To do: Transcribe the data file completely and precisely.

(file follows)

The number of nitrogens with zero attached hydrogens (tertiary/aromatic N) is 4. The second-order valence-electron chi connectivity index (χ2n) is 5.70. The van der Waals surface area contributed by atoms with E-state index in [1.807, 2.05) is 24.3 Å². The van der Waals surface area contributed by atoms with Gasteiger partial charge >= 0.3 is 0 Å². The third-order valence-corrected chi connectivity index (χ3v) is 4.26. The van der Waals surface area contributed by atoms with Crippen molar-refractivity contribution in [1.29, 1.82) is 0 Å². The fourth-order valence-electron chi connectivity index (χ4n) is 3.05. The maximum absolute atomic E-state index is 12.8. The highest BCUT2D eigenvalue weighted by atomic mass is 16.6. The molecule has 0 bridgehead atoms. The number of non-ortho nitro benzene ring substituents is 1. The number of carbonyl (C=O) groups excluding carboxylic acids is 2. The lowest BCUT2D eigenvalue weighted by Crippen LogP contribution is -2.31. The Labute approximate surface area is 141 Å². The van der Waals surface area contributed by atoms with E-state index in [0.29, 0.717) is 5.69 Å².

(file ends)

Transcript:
The number of nitrogens with zero attached hydrogens (tertiary/aromatic N) is 4. The second-order valence-electron chi connectivity index (χ2n) is 5.70. The van der Waals surface area contributed by atoms with E-state index in [1.807, 2.05) is 24.3 Å². The van der Waals surface area contributed by atoms with Gasteiger partial charge >= 0.3 is 0 Å². The third-order valence-corrected chi connectivity index (χ3v) is 4.26. The van der Waals surface area contributed by atoms with Crippen molar-refractivity contribution in [1.29, 1.82) is 0 Å². The fourth-order valence-electron chi connectivity index (χ4n) is 3.05. The maximum absolute atomic E-state index is 12.8. The highest BCUT2D eigenvalue weighted by atomic mass is 16.6. The molecule has 0 bridgehead atoms. The number of non-ortho nitro benzene ring substituents is 1. The number of carbonyl (C=O) groups excluding carboxylic acids is 2. The lowest BCUT2D eigenvalue weighted by Crippen LogP contribution is -2.31. The Labute approximate surface area is 141 Å². The van der Waals surface area contributed by atoms with E-state index in [0.29, 0.717) is 5.69 Å².